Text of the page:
Relearning the lessons of the Great Depression

Merry Ann Frisby of the Tallahassee Democrat has an article up about how she is coming around to the way her grandmothers used to think after the Great Depression:

Both of my grandmothers died with kitchen drawers full of twist ties, rubber bands and bits of twine. Neither was impoverished, but neither could resist the siren song of a used plastic tub.

These Depression Era women also conveyed to their adoring grandchildren a distrust of financial institutions. They had both seen homes and acres of farmland repossessed by banks. My Texas grandmother’s mantra was, “Use banks, but don’t trust them.”

My widowed Tennessee grandmother preached pay-as-you-go. “Do not owe a man anything,” was her chant.

I did not understand that for decades, now I do.

Today that distrust, which I considered old-fashioned in my early years, has re-emerged in our family with a vengeance. I am also startled to discover that I have a kitchen drawer full of twist ties and a heart hardened against insurance companies, mortgagers and credit cards.

She goes on to relate the experiences she and her family have had during the current recession, and while I feel for them, I think their anger at the various companies they have struggled with are a bit misplaced–with the exception of the “other” insurance company. She describes her children as hard-working and responsible, but then goes on to explain their struggling to pay their mortgages and their credit card bills. If she said any of these children are unemployed I missed it. If that were the case I could understand. But if they are having trouble making mortgage and credit card payments they were not all that responsible, or they wouldn’t be stuck in the first place.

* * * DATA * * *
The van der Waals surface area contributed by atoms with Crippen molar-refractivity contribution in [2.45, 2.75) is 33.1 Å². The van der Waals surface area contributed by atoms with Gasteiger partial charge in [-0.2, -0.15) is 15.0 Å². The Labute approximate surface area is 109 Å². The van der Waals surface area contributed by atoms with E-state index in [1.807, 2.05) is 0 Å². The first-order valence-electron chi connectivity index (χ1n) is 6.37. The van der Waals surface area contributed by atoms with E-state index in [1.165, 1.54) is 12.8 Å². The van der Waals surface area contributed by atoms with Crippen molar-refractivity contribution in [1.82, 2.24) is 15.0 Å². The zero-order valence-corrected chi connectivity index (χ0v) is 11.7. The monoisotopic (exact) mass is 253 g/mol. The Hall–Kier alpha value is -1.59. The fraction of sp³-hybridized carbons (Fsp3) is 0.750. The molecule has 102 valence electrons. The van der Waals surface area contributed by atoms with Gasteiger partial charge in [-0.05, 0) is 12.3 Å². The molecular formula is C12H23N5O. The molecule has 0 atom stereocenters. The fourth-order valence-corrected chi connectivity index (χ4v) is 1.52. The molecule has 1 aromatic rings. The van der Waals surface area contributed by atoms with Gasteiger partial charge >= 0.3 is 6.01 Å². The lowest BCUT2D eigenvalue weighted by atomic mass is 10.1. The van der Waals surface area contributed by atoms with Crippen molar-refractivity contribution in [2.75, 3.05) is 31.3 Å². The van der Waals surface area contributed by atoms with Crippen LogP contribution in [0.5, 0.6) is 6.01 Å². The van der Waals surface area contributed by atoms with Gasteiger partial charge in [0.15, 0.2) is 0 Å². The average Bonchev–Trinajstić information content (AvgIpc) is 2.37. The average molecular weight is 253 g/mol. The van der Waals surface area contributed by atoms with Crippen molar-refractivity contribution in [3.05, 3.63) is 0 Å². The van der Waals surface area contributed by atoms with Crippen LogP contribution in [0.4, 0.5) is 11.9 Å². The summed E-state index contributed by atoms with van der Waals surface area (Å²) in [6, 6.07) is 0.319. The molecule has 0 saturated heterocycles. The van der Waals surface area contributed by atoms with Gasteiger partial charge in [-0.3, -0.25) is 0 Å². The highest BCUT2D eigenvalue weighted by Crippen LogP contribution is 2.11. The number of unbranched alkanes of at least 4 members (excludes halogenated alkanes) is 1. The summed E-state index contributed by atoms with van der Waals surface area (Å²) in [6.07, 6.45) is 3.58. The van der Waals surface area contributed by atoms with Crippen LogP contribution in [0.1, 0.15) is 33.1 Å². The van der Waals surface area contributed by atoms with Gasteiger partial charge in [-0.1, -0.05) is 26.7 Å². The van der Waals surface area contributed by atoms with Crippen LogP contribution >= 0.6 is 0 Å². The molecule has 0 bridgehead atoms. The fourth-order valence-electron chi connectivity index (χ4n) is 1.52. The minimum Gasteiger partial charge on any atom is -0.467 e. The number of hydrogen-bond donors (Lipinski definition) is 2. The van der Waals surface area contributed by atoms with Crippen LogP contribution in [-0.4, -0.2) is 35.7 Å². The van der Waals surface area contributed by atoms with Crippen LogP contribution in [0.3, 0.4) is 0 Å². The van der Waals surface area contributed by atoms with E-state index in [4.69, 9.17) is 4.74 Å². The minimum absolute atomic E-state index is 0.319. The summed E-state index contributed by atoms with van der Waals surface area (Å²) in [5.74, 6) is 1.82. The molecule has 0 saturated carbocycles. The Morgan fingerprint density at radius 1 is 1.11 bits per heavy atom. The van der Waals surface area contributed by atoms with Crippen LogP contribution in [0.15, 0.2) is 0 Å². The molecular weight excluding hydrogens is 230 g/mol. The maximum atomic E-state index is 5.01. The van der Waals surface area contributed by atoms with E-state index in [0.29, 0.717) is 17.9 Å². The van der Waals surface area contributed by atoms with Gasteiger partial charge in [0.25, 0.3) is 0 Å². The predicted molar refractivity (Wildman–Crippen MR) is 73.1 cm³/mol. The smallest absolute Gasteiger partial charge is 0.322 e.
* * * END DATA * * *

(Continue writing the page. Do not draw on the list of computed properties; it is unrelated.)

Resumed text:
I refinanced my mortgage last year when I suspected I might lose my job (it’s easier to do if you’re employed, I suspect, which is somewhat counter-intuitive), so by the time I knew for sure my payments were lower already. I’ve always watched my credit card use and always paid off any balances within the grace period. I’ve been saving money as best I could for years. I don’t need to game the mortgage, credit, or insurance process. I’ve already got a financial situation I can handle.

I’m glad Ms. Frisby and her children are learning these lessons, even if it had to come the hard way. The recession will not last forever. With any luck the lessons learned will, and they will never be in this position again. For me, the lessons I already learned are just sinking deeper, reinforced by the realization of the rewards that come from being prepared.

I realize I’m bragging a little. But really, all I can brag about is having successfully listened to others who tried to teach me all of this years ago. I didn’t disregard against the “odd” practices of my mother, who grew up during WWII, I absorbed them. I can never thank my mother enough for teaching me that.

Now, it could be that I learned it better than some others have because my parents were never well off. They struggled financially, so frugality was essential. We learned the lessons because we relied on them. I’m concerned that prosperity cushions us too much and we forget we need those lessons. I don’t want my children to have it too easy to where they forget how to fend for themselves. I don’t want them to find themselves on the wrong side of the financial equation someday.


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